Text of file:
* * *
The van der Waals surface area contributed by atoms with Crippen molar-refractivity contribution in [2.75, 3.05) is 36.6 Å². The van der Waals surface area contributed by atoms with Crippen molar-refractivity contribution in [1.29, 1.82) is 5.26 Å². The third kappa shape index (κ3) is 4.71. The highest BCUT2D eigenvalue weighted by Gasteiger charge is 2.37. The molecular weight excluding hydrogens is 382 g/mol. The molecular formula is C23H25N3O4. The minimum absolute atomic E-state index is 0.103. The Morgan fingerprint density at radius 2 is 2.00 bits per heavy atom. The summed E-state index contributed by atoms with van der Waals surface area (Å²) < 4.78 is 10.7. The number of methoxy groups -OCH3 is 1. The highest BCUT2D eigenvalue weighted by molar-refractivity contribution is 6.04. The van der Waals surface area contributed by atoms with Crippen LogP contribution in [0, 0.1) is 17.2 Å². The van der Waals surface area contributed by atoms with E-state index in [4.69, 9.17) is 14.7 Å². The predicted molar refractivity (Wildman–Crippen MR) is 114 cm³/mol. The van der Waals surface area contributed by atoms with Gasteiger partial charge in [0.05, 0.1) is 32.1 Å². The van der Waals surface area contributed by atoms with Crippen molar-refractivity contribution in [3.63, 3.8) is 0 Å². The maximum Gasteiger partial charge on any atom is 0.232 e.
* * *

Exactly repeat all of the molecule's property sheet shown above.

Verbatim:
The van der Waals surface area contributed by atoms with Crippen molar-refractivity contribution in [2.75, 3.05) is 36.6 Å². The van der Waals surface area contributed by atoms with Crippen molar-refractivity contribution in [1.29, 1.82) is 5.26 Å². The third kappa shape index (κ3) is 4.71. The highest BCUT2D eigenvalue weighted by Gasteiger charge is 2.37. The molecular weight excluding hydrogens is 382 g/mol. The molecular formula is C23H25N3O4. The minimum absolute atomic E-state index is 0.103. The Morgan fingerprint density at radius 2 is 2.00 bits per heavy atom. The summed E-state index contributed by atoms with van der Waals surface area (Å²) < 4.78 is 10.7. The number of methoxy groups -OCH3 is 1. The highest BCUT2D eigenvalue weighted by molar-refractivity contribution is 6.04. The van der Waals surface area contributed by atoms with Crippen LogP contribution in [0, 0.1) is 17.2 Å². The van der Waals surface area contributed by atoms with E-state index in [4.69, 9.17) is 14.7 Å². The predicted molar refractivity (Wildman–Crippen MR) is 114 cm³/mol. The van der Waals surface area contributed by atoms with Gasteiger partial charge in [0.05, 0.1) is 32.1 Å². The van der Waals surface area contributed by atoms with Crippen molar-refractivity contribution in [3.63, 3.8) is 0 Å². The maximum Gasteiger partial charge on any atom is 0.232 e.